In this peculiar moment, when much of life and work is suspended in diverse and difficult ways for people across the world, I am prompted to share a suspended and unfinished piece of writing about mahraganat, the genre doubly in suspension, although still very active, in Egypt. In this condensed excerpt from my dissertation project, I explore the genre as a sonic manifestation of Édouard Glissant’s philosophy of Relation. Through a close listening to the first thirty seconds of a 2017 mahragan (a singular mahraganat song), I argue that mahraganat is an écho-monde, an echo of the world in Relation, of the world echoing Egypt and vice-versa. In doing so, I approach defining mahraganat, not as a unique conglomeration of pre-existing musical cultures (hip hop, shaʿ, electronic, electro-chaabi), but through its relational sounding in the world, citing Glissant, as an écho-monde and creolization. Thinking in Glissantian terms not only opens non-reductive and proliferating ways of understanding and describing postcolonial aesthetics, but also mandates that we reckon with institutions of power and discourses of exploitation, exclusion, and expropriation that condition relationality. In the current context, this means unpacking how the global phenomenon of antiblackness registers in the sonic textures of mahraganat – how histories of antiblack violence become the partial makeup of Egyptian popular musicking.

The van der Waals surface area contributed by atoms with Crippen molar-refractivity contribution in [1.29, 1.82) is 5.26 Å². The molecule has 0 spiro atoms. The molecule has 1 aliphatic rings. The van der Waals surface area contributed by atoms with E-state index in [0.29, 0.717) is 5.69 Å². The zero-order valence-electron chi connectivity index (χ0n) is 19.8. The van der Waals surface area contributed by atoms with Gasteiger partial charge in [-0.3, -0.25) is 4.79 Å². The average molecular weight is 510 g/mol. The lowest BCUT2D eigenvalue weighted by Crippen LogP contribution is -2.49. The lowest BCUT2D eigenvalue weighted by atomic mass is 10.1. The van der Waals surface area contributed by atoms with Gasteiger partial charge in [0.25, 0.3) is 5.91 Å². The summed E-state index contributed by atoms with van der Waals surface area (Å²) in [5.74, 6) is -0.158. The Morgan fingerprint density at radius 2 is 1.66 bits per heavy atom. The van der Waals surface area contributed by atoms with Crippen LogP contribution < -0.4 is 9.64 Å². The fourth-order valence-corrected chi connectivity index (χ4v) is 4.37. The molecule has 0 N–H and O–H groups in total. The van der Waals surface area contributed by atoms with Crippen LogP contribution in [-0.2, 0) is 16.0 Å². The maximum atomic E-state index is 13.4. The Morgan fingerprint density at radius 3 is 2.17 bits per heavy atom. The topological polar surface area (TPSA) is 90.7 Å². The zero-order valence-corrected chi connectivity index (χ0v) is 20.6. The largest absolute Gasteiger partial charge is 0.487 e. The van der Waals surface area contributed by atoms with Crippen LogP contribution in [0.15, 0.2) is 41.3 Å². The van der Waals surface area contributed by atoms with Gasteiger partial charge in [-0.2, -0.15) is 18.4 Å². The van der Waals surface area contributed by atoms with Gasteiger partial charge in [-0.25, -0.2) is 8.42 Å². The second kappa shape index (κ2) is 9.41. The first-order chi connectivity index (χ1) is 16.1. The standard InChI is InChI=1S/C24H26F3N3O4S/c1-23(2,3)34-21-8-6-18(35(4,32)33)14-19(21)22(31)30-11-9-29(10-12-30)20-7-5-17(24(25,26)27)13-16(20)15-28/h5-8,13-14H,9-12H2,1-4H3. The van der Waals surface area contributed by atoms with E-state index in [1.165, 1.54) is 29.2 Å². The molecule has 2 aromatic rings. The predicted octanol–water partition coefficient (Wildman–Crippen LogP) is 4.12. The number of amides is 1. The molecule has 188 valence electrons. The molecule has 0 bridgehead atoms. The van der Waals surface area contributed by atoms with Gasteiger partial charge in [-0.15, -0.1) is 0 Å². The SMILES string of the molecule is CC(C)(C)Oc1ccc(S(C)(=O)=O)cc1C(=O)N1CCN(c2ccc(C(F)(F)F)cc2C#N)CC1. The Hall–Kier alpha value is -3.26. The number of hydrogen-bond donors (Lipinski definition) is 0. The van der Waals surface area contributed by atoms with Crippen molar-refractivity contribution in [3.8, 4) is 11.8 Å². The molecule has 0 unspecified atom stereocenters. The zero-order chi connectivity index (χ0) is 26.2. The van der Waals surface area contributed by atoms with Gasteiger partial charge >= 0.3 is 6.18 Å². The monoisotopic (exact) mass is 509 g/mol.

Relation, Genre, Echo

To define a genre is to risk limiting its potential to signify beyond its immediate and obvious contexts. Therefore, any definition of a genre is always incomplete. As Alexandra T. Vazquez reminds us “no matter how much you try and ossify genre, it will always offer tools for its own undoing” (2013: 14). In response to the problematic of fixing genre through definition, Lila Ellen Gray holds onto the category of genre as a useful analytic for tracking how sounded aesthetic phenomena are brought into relation and categorized as such. She argues “for genre as sociohistorically contingent…and against a notion of genre as formally fixed” (Gray 2013: 5). Such a conceptualization of genre, in all its contingency but also its practical utility, might also be understood through Édouard Glissant’s notion of the écho-monde, the sonic metaphor for his “Poetics of Relation.”